For 42 girls who came together at the Hadar Hall in Jerusalem on Monday, the idea of a bat mitzvah celebration had been something difficult to imagine.

The girls were all united; they were orphans who have lost parents to illness or tragedy. The celebration organized by Colel Chabad was therefore specifically designed for these unique emotional challenges.

Shira Livnat-Weiss, a 32-year-old mother from Jerusalem has raised her four children without their father, who was killed in a terror attack at Joseph’s Tomb nine years ago. At the time of the attack, her oldest child was just 4. He will be celebrating his bar mitzvah in several weeks with the organization; on Feb. 17, it was his 12-year-old sister’s turn.

“The truth is that these milestones bring a level of joy to our family in ways that a few years ago I might never have believed possible,” she said.

Karen Fonfeder, originally from Los Angeles, lost her husband to sudden illness four years ago while they were expecting their sixth child.

“When their father died, the children felt that they had a scarlet letter brandished on them—that they were blemished or broken,” she said. “But when they come to an event like this, where everyone has experienced the same loss, they realize they aren’t alone. Our daughter Hadassah saw the incredible experience our son had at his bar mitzvah last year and was so excited that it was now her turn to celebrate.”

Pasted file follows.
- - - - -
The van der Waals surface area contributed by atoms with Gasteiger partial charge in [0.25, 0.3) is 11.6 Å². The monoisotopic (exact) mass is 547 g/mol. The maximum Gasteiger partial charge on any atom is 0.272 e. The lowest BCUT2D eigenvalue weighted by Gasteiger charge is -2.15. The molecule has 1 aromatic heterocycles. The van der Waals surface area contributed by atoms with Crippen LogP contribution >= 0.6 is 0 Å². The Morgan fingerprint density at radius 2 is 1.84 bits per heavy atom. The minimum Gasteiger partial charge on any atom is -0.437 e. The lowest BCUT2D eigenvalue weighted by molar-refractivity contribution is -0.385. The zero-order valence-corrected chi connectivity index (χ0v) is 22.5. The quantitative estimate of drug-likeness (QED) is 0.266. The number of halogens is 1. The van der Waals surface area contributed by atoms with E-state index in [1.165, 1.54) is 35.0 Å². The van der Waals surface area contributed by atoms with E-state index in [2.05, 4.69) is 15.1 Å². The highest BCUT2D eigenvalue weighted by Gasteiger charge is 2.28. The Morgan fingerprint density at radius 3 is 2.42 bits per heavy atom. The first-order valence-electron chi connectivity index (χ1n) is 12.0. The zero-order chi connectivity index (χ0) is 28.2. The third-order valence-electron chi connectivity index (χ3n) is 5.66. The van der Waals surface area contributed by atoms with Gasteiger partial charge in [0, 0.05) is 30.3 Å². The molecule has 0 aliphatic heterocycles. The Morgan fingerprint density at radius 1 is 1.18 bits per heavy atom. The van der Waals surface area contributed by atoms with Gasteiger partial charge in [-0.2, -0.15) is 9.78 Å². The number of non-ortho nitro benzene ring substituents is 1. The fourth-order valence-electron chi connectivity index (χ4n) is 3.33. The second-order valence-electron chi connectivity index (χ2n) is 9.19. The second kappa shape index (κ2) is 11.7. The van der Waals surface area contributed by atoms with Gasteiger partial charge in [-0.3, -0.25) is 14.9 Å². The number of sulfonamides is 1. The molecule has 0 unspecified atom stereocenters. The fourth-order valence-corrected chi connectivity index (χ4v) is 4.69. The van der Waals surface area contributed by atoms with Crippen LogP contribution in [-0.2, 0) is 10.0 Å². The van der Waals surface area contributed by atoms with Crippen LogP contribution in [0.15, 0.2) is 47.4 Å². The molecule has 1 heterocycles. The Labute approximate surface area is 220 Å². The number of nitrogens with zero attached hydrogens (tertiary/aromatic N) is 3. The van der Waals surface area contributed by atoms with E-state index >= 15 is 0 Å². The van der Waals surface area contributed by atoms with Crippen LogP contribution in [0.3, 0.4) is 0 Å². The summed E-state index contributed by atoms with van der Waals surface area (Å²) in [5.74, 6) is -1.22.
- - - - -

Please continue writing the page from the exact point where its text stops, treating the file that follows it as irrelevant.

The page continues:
Fonfeder and the family have even more reason to celebrate, as she remarried a widower just last month.

Rabbi Itzik Marton of Colel Chabad said the vision behind the initiative—part of the yearlong education support and enrichment program—is to give a sense of normalcy to single parents who might not be able to plan these events for themselves.

“No matter when or how a child loses a parent, that experience is a lasting trauma that impacts heavily in times of celebration,” he says. “But we know that these young women and their families have already been through so much, and they deserve the same type of happiness and celebration that everyone else does when it comes to their bat mitzvah.”

All expenses for the project are covered by Colel Chabad, the Meromim Fund and Rabbi Yitzchak Mishan, head of the Bayit Congregation in São Paulo, Brazil.

Included in the festivities were a catered meal, entertainment, dancing, photo sessions, and custom albums and special gifts for each girl.

“There is no forgetting the pain which these daughters have gone through,” said Livnat-Weiss. “But on days like today, it’s amazing to see how much others are caring for them and allowing them to feel what real joy is like.”

The bat mitzvah event for these young women, and a similar one for boys next month, has been organized by Colel Chabad, Israel’s longest-running social-services organization since 1788, for more a decade. Tragically, the main organizer behind the initiative, Rabbi Amram Blau, was himself killed in an accident in 2019.

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